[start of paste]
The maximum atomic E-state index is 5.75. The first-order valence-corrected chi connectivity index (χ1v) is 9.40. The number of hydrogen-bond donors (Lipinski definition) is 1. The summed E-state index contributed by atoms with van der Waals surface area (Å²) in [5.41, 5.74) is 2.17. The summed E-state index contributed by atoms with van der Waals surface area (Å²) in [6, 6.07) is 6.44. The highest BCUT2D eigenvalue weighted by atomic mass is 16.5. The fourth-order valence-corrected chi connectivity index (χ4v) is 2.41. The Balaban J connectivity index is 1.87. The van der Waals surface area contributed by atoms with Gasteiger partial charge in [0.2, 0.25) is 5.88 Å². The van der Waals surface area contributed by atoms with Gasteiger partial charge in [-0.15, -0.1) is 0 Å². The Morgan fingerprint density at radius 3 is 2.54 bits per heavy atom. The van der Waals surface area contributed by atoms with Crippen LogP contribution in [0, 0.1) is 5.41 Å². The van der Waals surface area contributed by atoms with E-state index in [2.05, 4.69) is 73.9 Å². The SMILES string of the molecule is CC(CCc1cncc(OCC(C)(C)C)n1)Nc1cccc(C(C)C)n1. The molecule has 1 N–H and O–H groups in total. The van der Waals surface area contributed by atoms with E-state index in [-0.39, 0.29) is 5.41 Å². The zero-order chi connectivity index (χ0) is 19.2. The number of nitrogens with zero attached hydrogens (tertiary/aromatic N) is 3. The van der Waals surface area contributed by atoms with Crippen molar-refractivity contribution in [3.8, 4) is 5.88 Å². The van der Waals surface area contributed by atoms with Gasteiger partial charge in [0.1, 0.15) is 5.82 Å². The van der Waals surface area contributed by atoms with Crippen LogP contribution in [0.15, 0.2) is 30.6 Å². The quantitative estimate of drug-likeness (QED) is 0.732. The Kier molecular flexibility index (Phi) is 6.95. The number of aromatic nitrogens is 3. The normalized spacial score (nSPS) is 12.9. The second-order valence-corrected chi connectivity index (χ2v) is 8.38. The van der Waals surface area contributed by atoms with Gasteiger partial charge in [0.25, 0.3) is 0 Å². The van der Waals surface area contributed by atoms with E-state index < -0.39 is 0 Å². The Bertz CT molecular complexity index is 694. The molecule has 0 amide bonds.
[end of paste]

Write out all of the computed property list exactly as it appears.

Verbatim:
The maximum atomic E-state index is 5.75. The first-order valence-corrected chi connectivity index (χ1v) is 9.40. The number of hydrogen-bond donors (Lipinski definition) is 1. The summed E-state index contributed by atoms with van der Waals surface area (Å²) in [5.41, 5.74) is 2.17. The summed E-state index contributed by atoms with van der Waals surface area (Å²) in [6, 6.07) is 6.44. The highest BCUT2D eigenvalue weighted by atomic mass is 16.5. The fourth-order valence-corrected chi connectivity index (χ4v) is 2.41. The Balaban J connectivity index is 1.87. The van der Waals surface area contributed by atoms with Gasteiger partial charge in [0.2, 0.25) is 5.88 Å². The van der Waals surface area contributed by atoms with Gasteiger partial charge in [-0.15, -0.1) is 0 Å². The Morgan fingerprint density at radius 3 is 2.54 bits per heavy atom. The van der Waals surface area contributed by atoms with Crippen LogP contribution in [0, 0.1) is 5.41 Å². The van der Waals surface area contributed by atoms with E-state index in [2.05, 4.69) is 73.9 Å². The SMILES string of the molecule is CC(CCc1cncc(OCC(C)(C)C)n1)Nc1cccc(C(C)C)n1. The molecule has 1 N–H and O–H groups in total. The van der Waals surface area contributed by atoms with E-state index in [-0.39, 0.29) is 5.41 Å². The zero-order chi connectivity index (χ0) is 19.2. The number of nitrogens with zero attached hydrogens (tertiary/aromatic N) is 3. The van der Waals surface area contributed by atoms with Crippen molar-refractivity contribution in [3.8, 4) is 5.88 Å². The van der Waals surface area contributed by atoms with Gasteiger partial charge in [0.1, 0.15) is 5.82 Å². The van der Waals surface area contributed by atoms with Crippen LogP contribution in [0.15, 0.2) is 30.6 Å². The quantitative estimate of drug-likeness (QED) is 0.732. The Kier molecular flexibility index (Phi) is 6.95. The number of aromatic nitrogens is 3. The normalized spacial score (nSPS) is 12.9. The second-order valence-corrected chi connectivity index (χ2v) is 8.38. The van der Waals surface area contributed by atoms with Gasteiger partial charge in [0.25, 0.3) is 0 Å². The van der Waals surface area contributed by atoms with E-state index < -0.39 is 0 Å². The Bertz CT molecular complexity index is 694. The molecule has 0 amide bonds.